Maybe there is no middle ground when it comes to loving Rhubarb. You are either all IN, or most definitely out. I for one, am a rhubarb lover and come from a long line of Rhubarb Affectionados. I was converted at a young age and I have kept the faith for all these years.
I adore this time of year on the farm because our rhubarb plants are brightly colored pink and full of endless possibilities. I have fond memories of my maternal grandmother, Janice Merz making bowls of warm, sweetened rhubarb for me and my siblets when we would go over for a visit. A sweet bowl full of pink vegetable LOVE! What could be better than that when you an small little farm girl? Absolutely nothing!
The peak season for Rhubarb is from April to June. Rhubarb’s stalks become soft when baked and make for a delicious pie filling. A tart vegetable, rhubarb is divine both in desserts, such as upside-down cakes and crumb bars, and in savory dishes.
Because it's so tart, rhubarb should always be cooked with a sweetener. It's usually used in baked desserts such as crumbles, cakes, and pies. You can also toss it with honey, roast briefly, and then add to salads or serve with meats. Apples, pears, berries, sugar, honey, whipped cream, ginger, fresh cheeses, yogurt, vanilla, almonds, hazelnuts, walnuts, ham (rhubarb chutney), duck, trout, salmon, and lamb (after all it is a vegetable and it roasts well with meats)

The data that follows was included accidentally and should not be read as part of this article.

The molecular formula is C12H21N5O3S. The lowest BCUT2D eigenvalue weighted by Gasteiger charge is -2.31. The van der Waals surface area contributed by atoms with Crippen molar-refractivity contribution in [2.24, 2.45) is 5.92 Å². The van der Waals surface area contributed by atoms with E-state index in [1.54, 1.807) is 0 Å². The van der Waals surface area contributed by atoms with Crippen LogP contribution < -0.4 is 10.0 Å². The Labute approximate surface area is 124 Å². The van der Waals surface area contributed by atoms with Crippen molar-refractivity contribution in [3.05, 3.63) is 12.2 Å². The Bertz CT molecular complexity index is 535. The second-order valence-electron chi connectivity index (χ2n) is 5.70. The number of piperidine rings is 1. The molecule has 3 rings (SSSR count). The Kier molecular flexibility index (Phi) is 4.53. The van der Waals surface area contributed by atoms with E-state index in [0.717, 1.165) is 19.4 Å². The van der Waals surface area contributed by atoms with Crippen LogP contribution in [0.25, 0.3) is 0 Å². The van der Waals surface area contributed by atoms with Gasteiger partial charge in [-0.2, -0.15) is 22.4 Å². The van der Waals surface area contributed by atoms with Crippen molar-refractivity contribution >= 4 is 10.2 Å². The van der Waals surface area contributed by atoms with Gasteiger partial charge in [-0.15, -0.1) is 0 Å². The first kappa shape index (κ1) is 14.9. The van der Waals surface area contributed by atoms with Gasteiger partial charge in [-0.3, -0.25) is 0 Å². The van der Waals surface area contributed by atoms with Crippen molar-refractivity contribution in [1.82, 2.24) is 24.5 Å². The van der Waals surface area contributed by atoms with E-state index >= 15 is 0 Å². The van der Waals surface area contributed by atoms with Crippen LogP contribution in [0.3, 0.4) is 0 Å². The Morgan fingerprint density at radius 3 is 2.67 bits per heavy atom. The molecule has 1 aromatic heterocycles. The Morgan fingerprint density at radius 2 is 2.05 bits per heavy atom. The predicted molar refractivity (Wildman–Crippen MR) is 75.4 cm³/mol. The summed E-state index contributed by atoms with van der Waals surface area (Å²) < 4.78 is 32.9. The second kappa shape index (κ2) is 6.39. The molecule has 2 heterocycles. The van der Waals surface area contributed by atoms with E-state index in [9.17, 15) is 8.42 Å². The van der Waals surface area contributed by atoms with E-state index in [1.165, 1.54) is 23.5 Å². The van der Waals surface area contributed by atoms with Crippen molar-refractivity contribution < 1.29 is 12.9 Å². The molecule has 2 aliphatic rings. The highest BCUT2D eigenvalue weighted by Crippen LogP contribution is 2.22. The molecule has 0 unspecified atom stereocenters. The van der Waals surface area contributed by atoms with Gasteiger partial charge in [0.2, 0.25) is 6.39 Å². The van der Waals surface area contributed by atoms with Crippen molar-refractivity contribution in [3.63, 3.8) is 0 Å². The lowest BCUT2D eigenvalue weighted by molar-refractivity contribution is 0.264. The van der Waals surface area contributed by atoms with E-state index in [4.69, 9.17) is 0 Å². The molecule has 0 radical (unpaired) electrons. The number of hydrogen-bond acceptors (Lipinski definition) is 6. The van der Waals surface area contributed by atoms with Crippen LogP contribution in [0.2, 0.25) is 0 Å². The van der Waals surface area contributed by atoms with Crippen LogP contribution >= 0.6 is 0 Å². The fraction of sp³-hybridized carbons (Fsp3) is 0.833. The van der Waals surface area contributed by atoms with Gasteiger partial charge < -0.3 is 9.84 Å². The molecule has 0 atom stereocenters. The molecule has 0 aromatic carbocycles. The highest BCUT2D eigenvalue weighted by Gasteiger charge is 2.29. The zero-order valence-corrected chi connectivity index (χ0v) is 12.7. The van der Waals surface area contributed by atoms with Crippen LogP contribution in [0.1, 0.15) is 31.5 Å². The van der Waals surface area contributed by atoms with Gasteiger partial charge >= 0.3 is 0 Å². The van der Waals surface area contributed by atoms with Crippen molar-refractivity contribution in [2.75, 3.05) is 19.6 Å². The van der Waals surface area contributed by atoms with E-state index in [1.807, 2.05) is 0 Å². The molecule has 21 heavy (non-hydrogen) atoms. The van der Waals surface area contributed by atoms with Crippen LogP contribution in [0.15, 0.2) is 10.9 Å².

I have a annual ritual of making Rhubarb jam with my mother. You can also make rhubarb and strawberry or raspberry, peach or blueberry jams or chutney. I love to enjoy rhubarb jam on homemade honey wheat bread or Ice cream or by the spoonful. I also enjoy making a Rhubarb Gallette because it is the perfect combination of sweet and tart!
On the farm I am finding other tasty treasures such as wild asparagus and morel mushrooms hidden all over the ground. This is the kind of treasure hunting I highly recommend if you live in the country. I feel so very thankful to live on such rich and fertile soil and eating off the land truly is a gift. I encourage you to head to your local farmers markets and friend a farmer there and pick up some rhubarb to enjoy this weekend. If you have rhubarb planted in your back yard this is a great weekend to harvest this beautiful pink vegetable and turn it into a sign and a wonder. (xoxo, your grateful farmer)
An Ode to Rhubarb
Come midmorning, my sister and I
Would be shooed from the sandbox
To pick a dozen stalks of rhubarb
For that day’s pie.
There is a knack to picking rhubarb.
Grab too high and you snap the stalk.
Grab too low and you lose the leverage
For that crucial tug from the root,
Like pulling a boot from spring’s muddy gumbo.
Then we would take our lives in our hands
Lopping off leaves coursing with enough poison
To kill a congregation –
Or so we’d come to believe
Given the stern order never to taste them.
The work was both gratifying and disconcerting,
Entrusted to wield foliage so deadly
We could not feed it even to the hogs,
Bur heaved the leaves into the ditch
Onto a wilting mound that grew with every pie.
So, if I hesitate over that first bite,
It’s only a flicker of remembering how it felt
To bring those stalks into the house,
Hoping we had not been trusted too much.
I am a poetry lover and I so enjoyed the rhubarb poem above by Kim Ode. It also highlights of course that the rhubarb leaves are indeed poisonous friends, so don't eat them. As a young girl this didn't scare me but felt like an important and dangerous mission when I was asked to bring rhubarb in for my mother. (Cue the mission impossible theme song....du du du du du du....)